Old City

A miracle on the seam

A miracle on the seam

There’s this place on the seam between the Quarters, and it’s my favorite place – it’s the one with the bombass view, with the room with the giant bed with the wrought iron posts, and the purple glass windows and a view looking onto the Church of the Holy Sepulchre.

The building grew out of a an old cistern 700 years ago.

And there’s wifi and hot water so basically #HappyPlace

The people who run it are Palestinians from Beit Hanina — we speak English when I come in — maybe “shwei Arabi.” I don’t hide that I’m Jewish or Israeli – ( I stayed here on Purim and paraded through in my mask and beads and shit, and wished everyone Chag Samayach and explained to the baffled backpackers from Holland WTF was going on) but once when I asked something in Hebrew, the guy running the desk said “I’m sorry, I don’t understand.”

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Posted by Sarah Tuttle-Singer
A Jerusalem Vision, Jerusalem Day–Yom Yerushalayim

A Jerusalem Vision, Jerusalem Day–Yom Yerushalayim

Aaron Ettinger was one of the paratroopers who fought in Jerusalem during the Six Day War, and was severely wounded on Salah e-Din Street near Damascus Gate.

A few years ago, at a Jerusalem Day sing-along at a synagogue around the corner from the President’s Residence, Aaron was given the microphone to recount his experiences during the two hellish days of the battle to liberate the city in June 1967.

The elderly, slightly portly man with a full head of white hair topped with a knitted kipa, spoke about the number of his comrades (mostly reservists from kibbutzim) who fell in the worst of the fighting that took place on the northern side of the Old City on Nablus Road, Salah e-Din Street and in front of Damascus Gate.

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Posted by Judy Lash Balint in Essays
The most Jerusalem funeral ever

The most Jerusalem funeral ever

You know when you start your day visiting your parents and then the man who lives alone in their building is found dead in his apartment and your sister tries to resuscitate him to no avail, and he barely has family and what family he has doesn’t know how to organize a funeral so you and your sisters and the local amazing Chabad rabbi organize his funeral, and you get in touch with your righteous former neighbors from the Mount of Olives area to help secure the funeral and complete the minyan, and the deceased man’s Tel Aviv relatives are terrified to go to the funeral because they are afraid they’ll be attacked and you tell them it will be fine and then it’s not fine because the local Arabs decide to throw stones at them during the funeral, and then after the burial you get to learn more about the deceased and how he was born in Hebron 84 years ago, lived in the Old City and then moved to Katamon after 1948, served as a paratrooper in the six day war and worked for the government for forty years, retired and became a recluse in your parent’s building until he passed away this morning and was privileged to be buried in the world’s oldest Jewish cemetery facing the Temple Mount in Jerusalem this evening?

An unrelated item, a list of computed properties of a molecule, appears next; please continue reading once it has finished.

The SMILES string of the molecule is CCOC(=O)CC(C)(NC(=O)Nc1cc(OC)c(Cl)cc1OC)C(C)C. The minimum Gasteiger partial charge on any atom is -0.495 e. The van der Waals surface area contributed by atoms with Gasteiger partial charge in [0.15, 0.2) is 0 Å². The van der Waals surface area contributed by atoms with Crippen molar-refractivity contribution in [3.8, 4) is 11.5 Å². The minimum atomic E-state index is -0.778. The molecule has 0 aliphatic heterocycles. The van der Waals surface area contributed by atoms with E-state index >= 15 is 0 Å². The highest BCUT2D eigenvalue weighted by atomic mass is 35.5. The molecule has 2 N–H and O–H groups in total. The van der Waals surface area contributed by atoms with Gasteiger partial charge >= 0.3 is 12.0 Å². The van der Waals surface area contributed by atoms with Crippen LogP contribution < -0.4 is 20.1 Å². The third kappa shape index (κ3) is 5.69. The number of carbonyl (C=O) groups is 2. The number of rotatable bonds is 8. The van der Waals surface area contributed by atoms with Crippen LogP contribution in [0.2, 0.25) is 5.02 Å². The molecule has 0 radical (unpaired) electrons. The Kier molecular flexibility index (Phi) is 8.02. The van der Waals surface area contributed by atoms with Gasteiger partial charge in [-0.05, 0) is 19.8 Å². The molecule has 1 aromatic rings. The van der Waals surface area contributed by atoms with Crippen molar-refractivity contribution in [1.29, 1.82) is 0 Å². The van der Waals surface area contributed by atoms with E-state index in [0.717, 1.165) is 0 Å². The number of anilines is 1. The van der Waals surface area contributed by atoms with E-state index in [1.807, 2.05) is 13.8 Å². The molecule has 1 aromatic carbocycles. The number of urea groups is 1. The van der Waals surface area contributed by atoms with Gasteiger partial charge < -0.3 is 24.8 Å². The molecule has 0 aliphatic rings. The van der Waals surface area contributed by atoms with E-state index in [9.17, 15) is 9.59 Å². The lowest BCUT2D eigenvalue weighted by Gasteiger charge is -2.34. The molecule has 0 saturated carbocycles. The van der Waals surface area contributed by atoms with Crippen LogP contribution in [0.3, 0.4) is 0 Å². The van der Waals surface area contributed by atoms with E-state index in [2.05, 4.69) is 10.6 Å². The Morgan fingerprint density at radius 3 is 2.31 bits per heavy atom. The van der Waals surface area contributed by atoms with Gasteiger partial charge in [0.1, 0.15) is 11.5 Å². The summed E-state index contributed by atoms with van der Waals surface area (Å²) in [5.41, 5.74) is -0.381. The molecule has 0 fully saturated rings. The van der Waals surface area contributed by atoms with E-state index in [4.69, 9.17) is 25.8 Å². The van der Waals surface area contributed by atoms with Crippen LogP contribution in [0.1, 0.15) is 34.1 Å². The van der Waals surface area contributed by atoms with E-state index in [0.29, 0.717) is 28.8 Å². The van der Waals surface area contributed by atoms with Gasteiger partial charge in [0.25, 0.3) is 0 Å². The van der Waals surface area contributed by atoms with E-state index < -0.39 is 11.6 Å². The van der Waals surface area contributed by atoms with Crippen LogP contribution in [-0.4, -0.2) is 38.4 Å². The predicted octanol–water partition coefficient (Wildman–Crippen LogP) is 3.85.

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Posted by Miriam Schwab in Snippets
Those dreams, this city

Those dreams, this city

It came to me in my dreams as a child. Maybe it was the stories of King David and Solomon’s Temple when I was in Hebrew school. Maybe it was the images in picture books from the library with the Temple shining in the sun and sheep grazing on the hills of the city. Maybe it was just there, some genetic link dating back centuries that brought Jerusalem into my dreams. And now this city is my home, in every sense of the word. When you love something from afar, without knowing the reality of snuggling in its arms, there is much to learn when first surrounded by your object of desire. And this city teaches, as no other city in the world does. History and modernity tied together, and we learn from both that they are not mutually exclusive. Jerusalem is a city of ancient dreams and legends, always with new dreams and legends joining the ancient.

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Posted by Irene Rabinowitz in Essays
Splashing together

Splashing together

Just outside the Old City of Jerusalem is the delightful Teddy Park.

This free attraction comes to life in the summer on a regular schedule that has children of all ages – and some adults too – ready and waiting for it to start each time. What struck me was how it was a total mix of Jews and Arabs, religious and secular, all enjoying the fountains together. No one cared who was who, everyone was just having fun, cooling off on a hot summer night in Israel. A pure, happy Israeli moment. So beautiful!

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Posted by Laura Ben-David in Images